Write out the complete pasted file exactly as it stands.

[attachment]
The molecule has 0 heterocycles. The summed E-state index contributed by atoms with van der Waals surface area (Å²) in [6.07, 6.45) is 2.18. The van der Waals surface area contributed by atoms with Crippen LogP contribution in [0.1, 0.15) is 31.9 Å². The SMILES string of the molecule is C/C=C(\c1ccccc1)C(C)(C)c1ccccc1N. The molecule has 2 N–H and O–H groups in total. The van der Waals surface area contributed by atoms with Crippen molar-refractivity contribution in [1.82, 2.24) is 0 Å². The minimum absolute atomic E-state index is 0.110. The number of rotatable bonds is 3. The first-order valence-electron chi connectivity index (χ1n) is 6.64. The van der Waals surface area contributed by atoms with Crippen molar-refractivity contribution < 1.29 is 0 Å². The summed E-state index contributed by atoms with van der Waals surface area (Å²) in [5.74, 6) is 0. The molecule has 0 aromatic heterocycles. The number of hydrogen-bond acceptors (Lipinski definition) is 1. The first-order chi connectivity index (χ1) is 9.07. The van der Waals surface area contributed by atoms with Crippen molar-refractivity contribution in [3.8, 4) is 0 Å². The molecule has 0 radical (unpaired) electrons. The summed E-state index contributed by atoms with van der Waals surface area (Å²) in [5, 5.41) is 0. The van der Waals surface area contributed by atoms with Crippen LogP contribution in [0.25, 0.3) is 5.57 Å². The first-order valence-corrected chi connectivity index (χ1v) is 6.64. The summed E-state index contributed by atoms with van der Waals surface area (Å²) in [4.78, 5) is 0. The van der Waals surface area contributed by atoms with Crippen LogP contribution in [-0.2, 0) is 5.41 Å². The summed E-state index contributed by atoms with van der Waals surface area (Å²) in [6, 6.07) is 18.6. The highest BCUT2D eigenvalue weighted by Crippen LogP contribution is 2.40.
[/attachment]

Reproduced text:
The molecule has 0 heterocycles. The summed E-state index contributed by atoms with van der Waals surface area (Å²) in [6.07, 6.45) is 2.18. The van der Waals surface area contributed by atoms with Crippen LogP contribution in [0.1, 0.15) is 31.9 Å². The SMILES string of the molecule is C/C=C(\c1ccccc1)C(C)(C)c1ccccc1N. The molecule has 2 N–H and O–H groups in total. The van der Waals surface area contributed by atoms with Crippen molar-refractivity contribution in [1.82, 2.24) is 0 Å². The minimum absolute atomic E-state index is 0.110. The number of rotatable bonds is 3. The first-order valence-electron chi connectivity index (χ1n) is 6.64. The van der Waals surface area contributed by atoms with Crippen molar-refractivity contribution < 1.29 is 0 Å². The summed E-state index contributed by atoms with van der Waals surface area (Å²) in [5.74, 6) is 0. The molecule has 0 aromatic heterocycles. The number of hydrogen-bond acceptors (Lipinski definition) is 1. The first-order chi connectivity index (χ1) is 9.07. The van der Waals surface area contributed by atoms with Crippen molar-refractivity contribution in [3.8, 4) is 0 Å². The molecule has 0 radical (unpaired) electrons. The summed E-state index contributed by atoms with van der Waals surface area (Å²) in [5, 5.41) is 0. The van der Waals surface area contributed by atoms with Crippen LogP contribution in [0.25, 0.3) is 5.57 Å². The first-order valence-corrected chi connectivity index (χ1v) is 6.64. The summed E-state index contributed by atoms with van der Waals surface area (Å²) in [4.78, 5) is 0. The van der Waals surface area contributed by atoms with Crippen LogP contribution in [-0.2, 0) is 5.41 Å². The summed E-state index contributed by atoms with van der Waals surface area (Å²) in [6, 6.07) is 18.6. The highest BCUT2D eigenvalue weighted by Crippen LogP contribution is 2.40.